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 Table of Contents  
ORIGINAL ARTICLE
Year : 2018  |  Volume : 4  |  Issue : 2  |  Page : 31-37

Diabetic tubulopathy: effect of toll-like receptor 2, toll-like receptor 4, and nuclear factor κb in elderly type 2 diabetes mellitus patients


1 Department of Internal Medicine, Faculty of Medicine, Alexandria University, Alexandria, Egypt
2 Department of Clinical and Chemical Pathology, Faculty of Medicine, Alexandria University, Alexandria, Egypt
3 Department of Biochemistry, Medical Research Institute, Alexandria University, Alexandria, Egypt

Date of Submission24-Aug-2018
Date of Acceptance24-Aug-2018
Date of Web Publication22-Aug-2019

Correspondence Address:
Mohamed H Arafa
MD Internal Medecine, Lecturer of Internal Medecine, Faculty of Medecine Alexanderia University
Egypt
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Source of Support: None, Conflict of Interest: None


DOI: 10.4103/ejode.ejode_13_18

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  Abstract 

Objective
The aims of the current study were to investigate the role of toll-like receptor (TLR)2, TLR4, and nuclear factor κB (NF-κB) expression in the pathogenesis of diabetic nephropathy (DN) in elderly type 2 diabetics, and also to determine the functional role of TLR2, TLR4, and NF-κB in tubular inflammation.
Background
Chronic kidney disease is one of the major complications of type 2 diabetes mellitus (T2DM) and is the leading cause of end-stage renal disease. There is growing evidence indicating that chronic low-grade inflammatory response is a recognized factor in the pathogenesis and progression of diabetic renal injury.
Patients and methods
Our study included a human part and an animal part, in the human part, participants were divided into four groups; old patients: 30 T2DM patients aged 65 years and above with documented DN in stage 2 incipient nephropathy and stage 3 overt nephropathy, old control: 20 age- matched and sex-matched healthy persons aged 65 years and above serving as a control group, young patients: 30 T2DM patients aged less than 65 years with documented DN in stage 2 incipient nephropathy and stage 3 overt nephropathy and young control: 20 age-matched and sex-matched healthy persons aged less than 65 years serving as a control group. We took a full history of all patients and concluded complete physical examination. Mean arterial pressure, BMI and fundus examination were done. We measured fasting plasma glucose, 2 h postprandial plasma glucose, glycated haemoglobin, complete urine analysis, serum creatinine, blood urea nitrogen, C-reactive protein, urinary albumin/creatinine ratio, estimated glomerular filtration rate using Modification of Diet in Renal Disease Abbreviated Equation, level of TLR2, TLR4, and nuclear NF-κB. In the animal part, the study was conducted on 20 aged (1.5-year old) male wistar rats, the rats were divided into two main groups; group I (control): 10 normal healthy male rats, group II (diabetic): 10 rats with high-fat diet)/streptozotocin-induced diabetes. Blood samples were collected for the determination of fasting plasma glucose, fasting serum insulin, insulin resistance was assessed by calculating the homeostatic model assessment of insulin resistance, blood urea nitrogen, serum creatinine and C-reactive protein and analysis of TLR2, TLR4, and NF-κB in renal tissue was done.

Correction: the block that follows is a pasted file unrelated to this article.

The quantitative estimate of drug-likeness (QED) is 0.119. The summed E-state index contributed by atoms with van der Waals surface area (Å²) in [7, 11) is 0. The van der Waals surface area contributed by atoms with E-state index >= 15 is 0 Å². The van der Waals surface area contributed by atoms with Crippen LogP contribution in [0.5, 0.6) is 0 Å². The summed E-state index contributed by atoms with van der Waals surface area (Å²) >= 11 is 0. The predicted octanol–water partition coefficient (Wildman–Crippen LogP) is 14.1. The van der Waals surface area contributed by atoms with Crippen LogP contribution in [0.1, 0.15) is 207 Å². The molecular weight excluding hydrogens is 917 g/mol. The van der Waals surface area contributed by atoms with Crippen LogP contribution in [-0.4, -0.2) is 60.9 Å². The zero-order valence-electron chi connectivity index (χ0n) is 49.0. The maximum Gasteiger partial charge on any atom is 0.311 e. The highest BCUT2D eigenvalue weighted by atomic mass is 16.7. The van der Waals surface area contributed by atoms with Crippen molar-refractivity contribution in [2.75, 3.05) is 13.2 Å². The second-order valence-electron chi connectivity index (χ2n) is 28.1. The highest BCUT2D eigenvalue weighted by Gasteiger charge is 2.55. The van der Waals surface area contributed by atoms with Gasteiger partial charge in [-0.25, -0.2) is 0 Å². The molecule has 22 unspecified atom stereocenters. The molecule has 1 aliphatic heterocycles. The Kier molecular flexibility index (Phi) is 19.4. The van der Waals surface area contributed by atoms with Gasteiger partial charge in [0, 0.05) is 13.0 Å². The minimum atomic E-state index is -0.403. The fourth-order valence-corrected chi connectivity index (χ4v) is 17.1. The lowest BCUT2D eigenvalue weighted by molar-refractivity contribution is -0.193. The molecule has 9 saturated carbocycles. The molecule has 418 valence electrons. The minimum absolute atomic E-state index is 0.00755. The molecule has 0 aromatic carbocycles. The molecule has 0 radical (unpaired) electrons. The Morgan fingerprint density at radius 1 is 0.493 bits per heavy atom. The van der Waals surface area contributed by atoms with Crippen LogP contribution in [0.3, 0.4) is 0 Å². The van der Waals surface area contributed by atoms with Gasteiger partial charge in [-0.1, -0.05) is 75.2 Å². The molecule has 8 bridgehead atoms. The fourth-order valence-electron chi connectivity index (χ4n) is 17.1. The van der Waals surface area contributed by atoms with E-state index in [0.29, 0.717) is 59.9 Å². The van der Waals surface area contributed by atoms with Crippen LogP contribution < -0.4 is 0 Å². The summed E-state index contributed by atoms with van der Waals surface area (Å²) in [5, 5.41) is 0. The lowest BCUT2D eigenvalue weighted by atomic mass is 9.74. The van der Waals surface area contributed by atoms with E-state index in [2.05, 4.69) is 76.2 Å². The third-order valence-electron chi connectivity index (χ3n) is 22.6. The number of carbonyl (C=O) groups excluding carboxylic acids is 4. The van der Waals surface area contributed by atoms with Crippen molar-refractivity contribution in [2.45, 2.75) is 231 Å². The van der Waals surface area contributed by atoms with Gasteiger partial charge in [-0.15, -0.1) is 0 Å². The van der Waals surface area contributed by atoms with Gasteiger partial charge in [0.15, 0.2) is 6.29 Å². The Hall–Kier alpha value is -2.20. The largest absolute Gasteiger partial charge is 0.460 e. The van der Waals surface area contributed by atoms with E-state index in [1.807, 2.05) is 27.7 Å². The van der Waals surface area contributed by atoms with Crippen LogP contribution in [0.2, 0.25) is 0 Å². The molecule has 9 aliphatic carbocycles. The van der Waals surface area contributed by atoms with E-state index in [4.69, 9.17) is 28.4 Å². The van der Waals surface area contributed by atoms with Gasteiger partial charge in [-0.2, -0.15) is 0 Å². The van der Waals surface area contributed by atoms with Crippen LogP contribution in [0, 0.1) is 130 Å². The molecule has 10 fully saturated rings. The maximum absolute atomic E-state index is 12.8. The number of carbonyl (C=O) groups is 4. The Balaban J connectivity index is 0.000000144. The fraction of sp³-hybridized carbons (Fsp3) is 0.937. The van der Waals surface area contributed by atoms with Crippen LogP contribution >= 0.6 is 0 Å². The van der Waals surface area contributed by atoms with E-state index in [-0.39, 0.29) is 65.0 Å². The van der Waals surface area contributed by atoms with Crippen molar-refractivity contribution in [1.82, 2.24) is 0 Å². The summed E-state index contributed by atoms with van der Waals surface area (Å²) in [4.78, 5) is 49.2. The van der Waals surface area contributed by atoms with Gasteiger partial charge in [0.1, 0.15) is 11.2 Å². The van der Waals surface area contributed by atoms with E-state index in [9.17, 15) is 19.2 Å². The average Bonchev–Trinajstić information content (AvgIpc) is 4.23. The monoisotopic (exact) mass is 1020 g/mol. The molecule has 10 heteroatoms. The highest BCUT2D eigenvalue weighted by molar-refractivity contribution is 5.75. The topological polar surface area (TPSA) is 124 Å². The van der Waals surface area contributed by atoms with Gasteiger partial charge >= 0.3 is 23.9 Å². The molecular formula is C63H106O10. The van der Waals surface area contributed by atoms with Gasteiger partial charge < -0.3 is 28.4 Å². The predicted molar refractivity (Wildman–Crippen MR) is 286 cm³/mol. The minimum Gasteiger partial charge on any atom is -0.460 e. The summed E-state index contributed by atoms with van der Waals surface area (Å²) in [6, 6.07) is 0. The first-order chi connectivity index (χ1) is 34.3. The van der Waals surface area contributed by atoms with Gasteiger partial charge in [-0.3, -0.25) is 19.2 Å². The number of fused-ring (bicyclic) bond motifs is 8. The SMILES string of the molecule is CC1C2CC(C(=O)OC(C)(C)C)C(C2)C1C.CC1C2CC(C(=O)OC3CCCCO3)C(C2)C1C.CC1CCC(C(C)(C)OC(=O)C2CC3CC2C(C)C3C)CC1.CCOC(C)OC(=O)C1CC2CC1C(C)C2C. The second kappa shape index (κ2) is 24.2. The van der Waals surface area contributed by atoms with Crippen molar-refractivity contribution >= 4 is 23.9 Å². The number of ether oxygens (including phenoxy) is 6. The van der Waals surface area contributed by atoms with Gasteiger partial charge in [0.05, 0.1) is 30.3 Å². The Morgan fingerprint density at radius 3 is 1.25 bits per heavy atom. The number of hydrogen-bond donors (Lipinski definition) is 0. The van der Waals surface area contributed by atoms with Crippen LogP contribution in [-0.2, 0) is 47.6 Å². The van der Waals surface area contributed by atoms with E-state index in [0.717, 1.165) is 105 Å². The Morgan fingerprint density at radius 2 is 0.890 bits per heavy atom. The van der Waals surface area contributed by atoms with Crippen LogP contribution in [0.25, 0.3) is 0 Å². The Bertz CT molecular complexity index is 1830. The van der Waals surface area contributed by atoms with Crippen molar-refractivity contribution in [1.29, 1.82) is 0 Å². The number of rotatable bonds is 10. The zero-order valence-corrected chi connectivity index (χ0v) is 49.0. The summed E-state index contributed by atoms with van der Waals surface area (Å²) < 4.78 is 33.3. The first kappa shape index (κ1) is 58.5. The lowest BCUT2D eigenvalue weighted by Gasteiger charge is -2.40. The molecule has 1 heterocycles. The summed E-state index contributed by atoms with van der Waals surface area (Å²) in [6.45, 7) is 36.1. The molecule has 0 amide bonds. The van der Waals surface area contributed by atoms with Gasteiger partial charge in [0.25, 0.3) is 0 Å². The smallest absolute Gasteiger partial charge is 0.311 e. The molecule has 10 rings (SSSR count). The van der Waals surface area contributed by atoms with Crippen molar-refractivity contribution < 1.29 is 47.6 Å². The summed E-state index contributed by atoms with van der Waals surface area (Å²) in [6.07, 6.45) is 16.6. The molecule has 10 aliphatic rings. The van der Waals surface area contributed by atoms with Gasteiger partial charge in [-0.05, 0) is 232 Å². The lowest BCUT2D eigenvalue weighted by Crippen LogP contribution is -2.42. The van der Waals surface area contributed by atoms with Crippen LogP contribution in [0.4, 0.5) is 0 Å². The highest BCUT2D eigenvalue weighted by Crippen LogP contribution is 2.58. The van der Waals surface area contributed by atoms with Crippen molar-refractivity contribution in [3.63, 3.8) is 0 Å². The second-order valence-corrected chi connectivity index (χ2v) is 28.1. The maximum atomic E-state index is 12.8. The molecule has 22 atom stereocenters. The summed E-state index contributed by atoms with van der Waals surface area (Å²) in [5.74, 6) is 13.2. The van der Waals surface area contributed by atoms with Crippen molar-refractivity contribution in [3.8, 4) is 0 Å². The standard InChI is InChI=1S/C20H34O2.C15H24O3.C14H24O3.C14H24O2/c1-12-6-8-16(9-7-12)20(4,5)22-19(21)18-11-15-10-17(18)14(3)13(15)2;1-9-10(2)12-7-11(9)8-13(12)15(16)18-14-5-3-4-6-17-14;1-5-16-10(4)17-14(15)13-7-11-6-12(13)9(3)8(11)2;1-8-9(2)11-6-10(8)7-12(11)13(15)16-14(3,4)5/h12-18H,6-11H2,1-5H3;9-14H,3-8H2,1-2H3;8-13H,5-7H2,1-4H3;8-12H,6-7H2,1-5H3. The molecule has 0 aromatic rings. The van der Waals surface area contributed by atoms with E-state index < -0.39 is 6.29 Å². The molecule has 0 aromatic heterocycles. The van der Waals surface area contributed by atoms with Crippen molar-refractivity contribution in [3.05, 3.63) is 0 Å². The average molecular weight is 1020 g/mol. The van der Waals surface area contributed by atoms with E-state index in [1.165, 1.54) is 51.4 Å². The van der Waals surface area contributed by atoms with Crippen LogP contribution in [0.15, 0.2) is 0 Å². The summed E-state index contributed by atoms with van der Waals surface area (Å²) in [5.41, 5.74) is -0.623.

Results
In the human part of our study: the level of TLRs2, TLR4, and NF-κB was significantly higher in old diabetic patients group than young diabetic patients group and control group. In the animal part of our study: the level of TLRs2 and 4 and NF-κB was significantly higher in diabetic rat group than healthy rat control group.
Conclusion
TLRs2, TLR4, and NF-κB were higher in old diabetic patients compared with young diabetic patients and normal individuals. These observations significantly added to the emerging role of TLRs in T2DM development and its possible role in the pathogenesis and progression of DN. Also, the present study showed that the TLR system was closely related to the ageing of the kidneys.

Keywords: diabetes mellitus, diabetic nephropathy, nuclear factor kappa beta, toll-like receptor 2, toll-like receptor 4


How to cite this article:
Abou-Raya SN, Zeid MM, Ayad MW, Abdnaby MK, Arafa MH. Diabetic tubulopathy: effect of toll-like receptor 2, toll-like receptor 4, and nuclear factor κb in elderly type 2 diabetes mellitus patients. Egypt J Obes Diabetes Endocrinol 2018;4:31-7

How to cite this URL:
Abou-Raya SN, Zeid MM, Ayad MW, Abdnaby MK, Arafa MH. Diabetic tubulopathy: effect of toll-like receptor 2, toll-like receptor 4, and nuclear factor κb in elderly type 2 diabetes mellitus patients. Egypt J Obes Diabetes Endocrinol [serial online] 2018 [cited 2020 Aug 6];4:31-7. Available from: http://www.ejode.eg.net/text.asp?2018/4/2/31/265188




  Introduction Top